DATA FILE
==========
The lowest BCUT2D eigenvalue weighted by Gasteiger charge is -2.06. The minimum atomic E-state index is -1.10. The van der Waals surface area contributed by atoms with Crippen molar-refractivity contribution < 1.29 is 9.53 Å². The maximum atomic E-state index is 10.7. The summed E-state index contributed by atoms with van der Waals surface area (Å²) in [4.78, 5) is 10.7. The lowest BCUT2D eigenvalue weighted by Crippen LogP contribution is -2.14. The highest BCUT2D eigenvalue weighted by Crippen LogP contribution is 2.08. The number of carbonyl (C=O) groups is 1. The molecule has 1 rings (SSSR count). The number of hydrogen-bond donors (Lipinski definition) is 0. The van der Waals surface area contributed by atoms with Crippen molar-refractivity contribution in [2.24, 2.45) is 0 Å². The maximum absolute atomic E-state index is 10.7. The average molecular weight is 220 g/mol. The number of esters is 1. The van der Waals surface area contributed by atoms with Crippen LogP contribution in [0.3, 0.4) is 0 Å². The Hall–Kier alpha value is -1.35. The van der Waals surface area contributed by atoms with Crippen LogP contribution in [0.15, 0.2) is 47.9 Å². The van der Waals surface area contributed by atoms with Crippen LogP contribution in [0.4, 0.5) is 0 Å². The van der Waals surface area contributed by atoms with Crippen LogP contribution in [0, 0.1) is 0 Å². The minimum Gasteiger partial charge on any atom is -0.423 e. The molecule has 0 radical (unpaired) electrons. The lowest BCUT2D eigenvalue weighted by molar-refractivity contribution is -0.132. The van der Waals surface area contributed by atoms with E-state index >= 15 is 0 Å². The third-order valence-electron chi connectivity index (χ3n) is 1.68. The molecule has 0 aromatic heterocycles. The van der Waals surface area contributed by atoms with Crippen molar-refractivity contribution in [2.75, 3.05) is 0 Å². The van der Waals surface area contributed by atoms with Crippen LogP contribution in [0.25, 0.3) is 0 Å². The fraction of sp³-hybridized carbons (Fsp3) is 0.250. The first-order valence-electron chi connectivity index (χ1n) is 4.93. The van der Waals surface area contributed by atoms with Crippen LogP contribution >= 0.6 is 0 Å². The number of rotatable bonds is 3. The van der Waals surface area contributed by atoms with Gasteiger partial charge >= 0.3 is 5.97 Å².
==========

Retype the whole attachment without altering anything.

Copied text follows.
The lowest BCUT2D eigenvalue weighted by Gasteiger charge is -2.06. The minimum atomic E-state index is -1.10. The van der Waals surface area contributed by atoms with Crippen molar-refractivity contribution < 1.29 is 9.53 Å². The maximum atomic E-state index is 10.7. The summed E-state index contributed by atoms with van der Waals surface area (Å²) in [4.78, 5) is 10.7. The lowest BCUT2D eigenvalue weighted by Crippen LogP contribution is -2.14. The highest BCUT2D eigenvalue weighted by Crippen LogP contribution is 2.08. The number of carbonyl (C=O) groups is 1. The molecule has 1 rings (SSSR count). The number of hydrogen-bond donors (Lipinski definition) is 0. The van der Waals surface area contributed by atoms with Crippen molar-refractivity contribution in [2.24, 2.45) is 0 Å². The maximum absolute atomic E-state index is 10.7. The average molecular weight is 220 g/mol. The number of esters is 1. The van der Waals surface area contributed by atoms with Crippen LogP contribution in [0.3, 0.4) is 0 Å². The Hall–Kier alpha value is -1.35. The van der Waals surface area contributed by atoms with Crippen LogP contribution in [0.15, 0.2) is 47.9 Å². The van der Waals surface area contributed by atoms with Crippen LogP contribution in [0.4, 0.5) is 0 Å². The van der Waals surface area contributed by atoms with Crippen LogP contribution in [0, 0.1) is 0 Å². The minimum Gasteiger partial charge on any atom is -0.423 e. The molecule has 0 radical (unpaired) electrons. The lowest BCUT2D eigenvalue weighted by molar-refractivity contribution is -0.132. The van der Waals surface area contributed by atoms with E-state index >= 15 is 0 Å². The third-order valence-electron chi connectivity index (χ3n) is 1.68. The molecule has 0 aromatic heterocycles. The van der Waals surface area contributed by atoms with Crippen molar-refractivity contribution in [2.75, 3.05) is 0 Å². The van der Waals surface area contributed by atoms with Crippen LogP contribution in [0.25, 0.3) is 0 Å². The fraction of sp³-hybridized carbons (Fsp3) is 0.250. The first-order valence-electron chi connectivity index (χ1n) is 4.93. The van der Waals surface area contributed by atoms with Crippen LogP contribution >= 0.6 is 0 Å². The number of rotatable bonds is 3. The van der Waals surface area contributed by atoms with Gasteiger partial charge >= 0.3 is 5.97 Å².